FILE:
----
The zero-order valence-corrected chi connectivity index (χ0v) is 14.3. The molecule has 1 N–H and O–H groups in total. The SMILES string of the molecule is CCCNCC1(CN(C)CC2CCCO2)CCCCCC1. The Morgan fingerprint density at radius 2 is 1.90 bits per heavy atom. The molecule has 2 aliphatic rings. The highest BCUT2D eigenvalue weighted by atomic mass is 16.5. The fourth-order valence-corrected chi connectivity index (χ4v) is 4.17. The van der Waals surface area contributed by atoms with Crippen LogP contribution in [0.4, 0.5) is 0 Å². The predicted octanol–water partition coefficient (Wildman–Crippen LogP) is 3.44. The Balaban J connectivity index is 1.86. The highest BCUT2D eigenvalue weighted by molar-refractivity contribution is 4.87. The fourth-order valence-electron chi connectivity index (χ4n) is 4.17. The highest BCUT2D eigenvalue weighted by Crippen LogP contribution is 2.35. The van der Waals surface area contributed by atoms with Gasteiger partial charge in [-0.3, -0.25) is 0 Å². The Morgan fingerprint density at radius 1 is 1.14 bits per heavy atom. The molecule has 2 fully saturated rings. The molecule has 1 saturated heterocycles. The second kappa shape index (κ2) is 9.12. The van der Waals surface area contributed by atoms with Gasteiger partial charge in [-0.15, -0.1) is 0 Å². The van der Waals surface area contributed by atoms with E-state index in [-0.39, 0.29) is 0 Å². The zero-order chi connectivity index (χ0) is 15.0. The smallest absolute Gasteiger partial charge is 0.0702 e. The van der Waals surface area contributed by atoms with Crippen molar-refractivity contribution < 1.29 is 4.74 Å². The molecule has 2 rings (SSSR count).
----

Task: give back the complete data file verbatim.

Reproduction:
The zero-order valence-corrected chi connectivity index (χ0v) is 14.3. The molecule has 1 N–H and O–H groups in total. The SMILES string of the molecule is CCCNCC1(CN(C)CC2CCCO2)CCCCCC1. The Morgan fingerprint density at radius 2 is 1.90 bits per heavy atom. The molecule has 2 aliphatic rings. The highest BCUT2D eigenvalue weighted by atomic mass is 16.5. The fourth-order valence-corrected chi connectivity index (χ4v) is 4.17. The van der Waals surface area contributed by atoms with Crippen LogP contribution in [0.4, 0.5) is 0 Å². The predicted octanol–water partition coefficient (Wildman–Crippen LogP) is 3.44. The Balaban J connectivity index is 1.86. The highest BCUT2D eigenvalue weighted by molar-refractivity contribution is 4.87. The fourth-order valence-electron chi connectivity index (χ4n) is 4.17. The highest BCUT2D eigenvalue weighted by Crippen LogP contribution is 2.35. The van der Waals surface area contributed by atoms with Gasteiger partial charge in [-0.3, -0.25) is 0 Å². The Morgan fingerprint density at radius 1 is 1.14 bits per heavy atom. The molecule has 2 fully saturated rings. The molecule has 1 saturated heterocycles. The second kappa shape index (κ2) is 9.12. The van der Waals surface area contributed by atoms with Gasteiger partial charge in [-0.15, -0.1) is 0 Å². The van der Waals surface area contributed by atoms with E-state index in [-0.39, 0.29) is 0 Å². The zero-order chi connectivity index (χ0) is 15.0. The smallest absolute Gasteiger partial charge is 0.0702 e. The van der Waals surface area contributed by atoms with Crippen molar-refractivity contribution < 1.29 is 4.74 Å². The molecule has 2 rings (SSSR count).